Learning what the dance is means within the process of dance, you have to have full communication with your whole body, so your whole body catches the dance. That is what? That is movement, dance. So the form of dance is not separate from seeking for the truth of dance. Seeking for the truth of dance is simultaneously taking care of the form of dance. That’s why dance is beautiful.

Same person: So would you say that the form of dance is falling into the weeds?

Katagiri: In a sense, yes, the form of dance is falling into the weeds, yes.

And then if you become a master of dance, both are working very smoothly. Without any attention, it’s working together very naturally. At that time you become a teacher of dance.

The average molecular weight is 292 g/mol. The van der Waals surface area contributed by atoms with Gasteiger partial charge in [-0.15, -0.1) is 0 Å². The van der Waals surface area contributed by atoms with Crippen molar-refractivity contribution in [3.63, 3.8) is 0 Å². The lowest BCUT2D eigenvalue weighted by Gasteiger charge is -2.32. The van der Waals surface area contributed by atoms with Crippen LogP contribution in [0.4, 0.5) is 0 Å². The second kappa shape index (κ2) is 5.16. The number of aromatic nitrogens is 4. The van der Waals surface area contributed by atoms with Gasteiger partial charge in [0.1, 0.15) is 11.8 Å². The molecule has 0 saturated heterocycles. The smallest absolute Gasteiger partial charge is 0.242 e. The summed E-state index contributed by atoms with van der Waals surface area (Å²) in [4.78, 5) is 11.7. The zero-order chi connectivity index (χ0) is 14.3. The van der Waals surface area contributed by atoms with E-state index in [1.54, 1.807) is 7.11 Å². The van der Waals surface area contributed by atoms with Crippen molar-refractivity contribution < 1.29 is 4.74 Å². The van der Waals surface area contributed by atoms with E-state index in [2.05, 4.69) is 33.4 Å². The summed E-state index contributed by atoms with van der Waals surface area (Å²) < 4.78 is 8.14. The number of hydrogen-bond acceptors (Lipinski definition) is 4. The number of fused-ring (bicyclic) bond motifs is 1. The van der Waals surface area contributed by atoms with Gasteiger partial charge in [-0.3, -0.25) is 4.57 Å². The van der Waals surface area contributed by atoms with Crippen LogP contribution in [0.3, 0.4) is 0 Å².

Same person: When he said don’t fall into the weeds, why did he say that?

Katagiri: This is ironic commentary. If you emphasize falling into the weeds, in other words if you emphasize always the human aspect of life, it’s pretty easy to be saddened.

Same person: Thank you.


Question: Hojo-san? When you explained that mountain is mountain, you said that we can have total communication with the mountain. Is it possible in the same way to have total communication with human society?

Katagiri: Human society? It is.

Same person: [When it’s human society,] it seems a lot harder.

Katagiri: But I don’t think so. [It’s the] same thing as climbing the mountains.

(Transcriber’s Note: At this point, an earlier part of the recording is repeated for some reason. The remainer of the talk seems to be lost.)

1:15:57 end of recording.

This talk was transcribed by Kikan Michael Howard. Audio recordings of Katagiri Roshi are being used with permission of Minnesota Zen Meditation Center.